Last week, Labour Party MP John McDonnell read out a statement in parliament from a former member of an undercover Scotland Yard police unit turned whistleblower, Peter Francis.
Francis was part of the covert Metropolitan police unit, the Special Demonstration Squad (SDS), that monitored hundreds of political groups between 1968 and 2008. The SDS was replaced in 2008 by a new spying operation, the National Domestic Extremism Unit.
Francis spent four years undercover infiltrating organisations of political activists, and has named five trade unions whose members he gathered intelligence on.
In the 1990s, Francis also infiltrated the anti-racist movement and the Militant Tendency (predecessor of the Socialist Party).
In the parliamentary statement, Francis apologised “unreservedly to all the union members I personally spied on and reported back on whilst deployed undercover.”
He stated that union members he had spied on included “those not only engaged in working in the construction industry but also those in the National Union of Students (NUS), National Union of Teachers (NUT), Communication Workers Union (CWU), UNISON and the Fire Brigades Union (FBU).”
Part of Francis’s statement read:
“I am humbled as well as honoured to be offered to speak tonight at such an important book launch here at the prestigious House of Commons.
“However I cannot appear here for a number of reasons, including and primarily, because of some very serious outstanding legal issues/difficulties with the Metropolitan police, that continue to hang over me ever since I became a whistleblower and therefore a potential criminal in their eyes.
“I have received clear legal advice that me, even speaking here today, is likely to be considered a breach of the Official Secrets Act because I have not been granted permission from the Metropolitan police or Home Secretary to speak to you.
“This remarkable, well-researched and must-read book clearly shows how police spying on political activists has destroyed lives and that I, most unfortunately and regrettably, played a part in this.
“The forthcoming Home Secretary’s public inquiry into undercover policing must include a forensic, independent (in other words, non-police) examination into all the blacklisting files compiled by the Consulting Association and then cross-reference them with corresponding Special Branch individual activists’ records to look at the areas of collusion.”
Francis is expected to give evidence to a public inquiry into undercover policing convened by Home Secretary Theresa May, and has offered to give evidence in any court case the unions and blacklisted workers may bring.
Francis said that the public inquiry headed by Lord Justice Pitchford should examine the blacklisting files alongside the police’s records of campaigners to “look at the areas of collusion”. The remit of the inquiry will be announced in July, following consultation with those who were subjected to the surveillance and others.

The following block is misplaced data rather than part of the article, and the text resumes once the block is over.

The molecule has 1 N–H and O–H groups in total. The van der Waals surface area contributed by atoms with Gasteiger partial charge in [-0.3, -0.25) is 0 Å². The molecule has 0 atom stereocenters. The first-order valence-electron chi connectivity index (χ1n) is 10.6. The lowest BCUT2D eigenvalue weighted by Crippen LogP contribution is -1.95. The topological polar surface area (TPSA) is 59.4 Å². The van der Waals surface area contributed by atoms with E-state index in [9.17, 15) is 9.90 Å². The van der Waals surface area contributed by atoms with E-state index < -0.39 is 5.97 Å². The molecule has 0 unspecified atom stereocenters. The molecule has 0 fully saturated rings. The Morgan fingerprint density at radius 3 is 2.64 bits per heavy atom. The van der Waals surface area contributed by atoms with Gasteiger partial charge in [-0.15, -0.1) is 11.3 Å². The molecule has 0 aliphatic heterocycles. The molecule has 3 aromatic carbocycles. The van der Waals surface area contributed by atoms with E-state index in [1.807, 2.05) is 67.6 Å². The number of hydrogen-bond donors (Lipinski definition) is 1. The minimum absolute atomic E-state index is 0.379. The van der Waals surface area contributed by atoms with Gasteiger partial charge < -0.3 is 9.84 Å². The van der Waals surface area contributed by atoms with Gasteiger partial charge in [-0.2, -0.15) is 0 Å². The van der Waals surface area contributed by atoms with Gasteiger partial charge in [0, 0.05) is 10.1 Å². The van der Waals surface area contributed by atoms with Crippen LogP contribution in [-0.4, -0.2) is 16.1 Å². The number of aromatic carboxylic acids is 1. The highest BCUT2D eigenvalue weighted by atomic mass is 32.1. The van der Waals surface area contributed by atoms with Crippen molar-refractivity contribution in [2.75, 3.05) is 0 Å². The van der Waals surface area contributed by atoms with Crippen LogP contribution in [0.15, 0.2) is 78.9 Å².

This month, the Daily Mirror revealed that one of the undercover officers in the SDS, Mark Jenner, posed as a joiner and was a member of the Union of Construction, Allied Trades and Technicians for three years.
Further detailed information specifically on Jenner’s role is has been made available by the Spinwatch research organisation here.
Countering police denials, in his statement Francis said, “Let me state very clearly that Mark Jenner was 100 percent one of my fellow undercover SDS police officers deployed alongside me in the 1990s.”
He added that Jenner must be called to the public inquiry “to account for his spying on, amongst numerous other political protesters, the totally law-abiding construction union UCATT members whose only ‘crimes’ were being union members.”
Francis’s statement to parliament was timed to coincide with the book launch of Blacklisted: The Secret War between Big Business and Union Activists, by Dave Smith and Phil Chamberlain, which details the blacklisting of thousands of workers by multinational construction companies. Smith is a blacklisted engineer, who discovered that the construction blacklisting organisation, the Consulting Association, had a 36-page file on him. In a 2013 interview, he said, “After I lost my job [in 1998] at Schal, I couldn’t get a job anywhere and this was in the middle of a building boom.”
As a result, his annual income fell from £36,000 to £12,000, making it difficult for him to support his young family.
The book describes evidence of how police covertly shared information about workers with the blacklisters. Francis says that he personally collected some of the intelligence that was stored on the blacklisting files.
Smith is also calling for an investigation into the collusion of trade union officials in the blacklisting of workers, some of whose names he reportedly saw in blacklisting files. In his interview, Smith said, “We expect the unions to take disciplinary action against these individuals. We know who they are and we have their names.”
Smith is also opposed to the building industry’s practise of union convenors being appointed and paid for by major contractors. He states in the interview, “I’m not saying every appointed convenor is corrupt. But this system calls into question whether a trade union is independent.”
When these latest revelations are added to the revelations by former US National Security Agency employee Edward Snowden, they reveal an extraordinarily widespread police state apparatus assembled to crush the inevitable growth of social opposition.